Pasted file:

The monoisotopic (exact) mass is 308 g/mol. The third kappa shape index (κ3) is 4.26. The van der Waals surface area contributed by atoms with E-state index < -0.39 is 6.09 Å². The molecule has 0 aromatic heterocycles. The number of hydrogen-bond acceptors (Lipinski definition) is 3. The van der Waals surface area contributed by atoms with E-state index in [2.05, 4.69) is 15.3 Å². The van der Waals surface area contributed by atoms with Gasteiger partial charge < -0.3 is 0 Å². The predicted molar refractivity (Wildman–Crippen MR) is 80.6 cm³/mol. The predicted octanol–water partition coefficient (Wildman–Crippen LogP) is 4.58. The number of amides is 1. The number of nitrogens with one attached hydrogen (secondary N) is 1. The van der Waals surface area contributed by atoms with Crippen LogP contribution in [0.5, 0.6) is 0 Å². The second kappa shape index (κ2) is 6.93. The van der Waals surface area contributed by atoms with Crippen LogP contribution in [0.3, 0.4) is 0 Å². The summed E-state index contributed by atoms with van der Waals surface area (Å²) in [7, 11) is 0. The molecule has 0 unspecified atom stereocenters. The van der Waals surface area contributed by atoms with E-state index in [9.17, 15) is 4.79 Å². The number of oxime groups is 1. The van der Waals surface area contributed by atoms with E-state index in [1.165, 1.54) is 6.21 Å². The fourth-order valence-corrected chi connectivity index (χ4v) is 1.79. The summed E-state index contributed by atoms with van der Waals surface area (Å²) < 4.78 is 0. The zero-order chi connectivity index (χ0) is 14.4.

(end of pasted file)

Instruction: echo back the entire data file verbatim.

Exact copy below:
The monoisotopic (exact) mass is 308 g/mol. The third kappa shape index (κ3) is 4.26. The van der Waals surface area contributed by atoms with E-state index < -0.39 is 6.09 Å². The molecule has 0 aromatic heterocycles. The number of hydrogen-bond acceptors (Lipinski definition) is 3. The van der Waals surface area contributed by atoms with E-state index in [2.05, 4.69) is 15.3 Å². The van der Waals surface area contributed by atoms with Gasteiger partial charge < -0.3 is 0 Å². The predicted molar refractivity (Wildman–Crippen MR) is 80.6 cm³/mol. The predicted octanol–water partition coefficient (Wildman–Crippen LogP) is 4.58. The number of amides is 1. The number of nitrogens with one attached hydrogen (secondary N) is 1. The van der Waals surface area contributed by atoms with Crippen LogP contribution in [0.5, 0.6) is 0 Å². The second kappa shape index (κ2) is 6.93. The van der Waals surface area contributed by atoms with Crippen LogP contribution in [0.3, 0.4) is 0 Å². The summed E-state index contributed by atoms with van der Waals surface area (Å²) in [7, 11) is 0. The molecule has 0 unspecified atom stereocenters. The van der Waals surface area contributed by atoms with E-state index in [9.17, 15) is 4.79 Å². The number of oxime groups is 1. The van der Waals surface area contributed by atoms with E-state index in [1.165, 1.54) is 6.21 Å². The fourth-order valence-corrected chi connectivity index (χ4v) is 1.79. The summed E-state index contributed by atoms with van der Waals surface area (Å²) < 4.78 is 0. The zero-order chi connectivity index (χ0) is 14.4.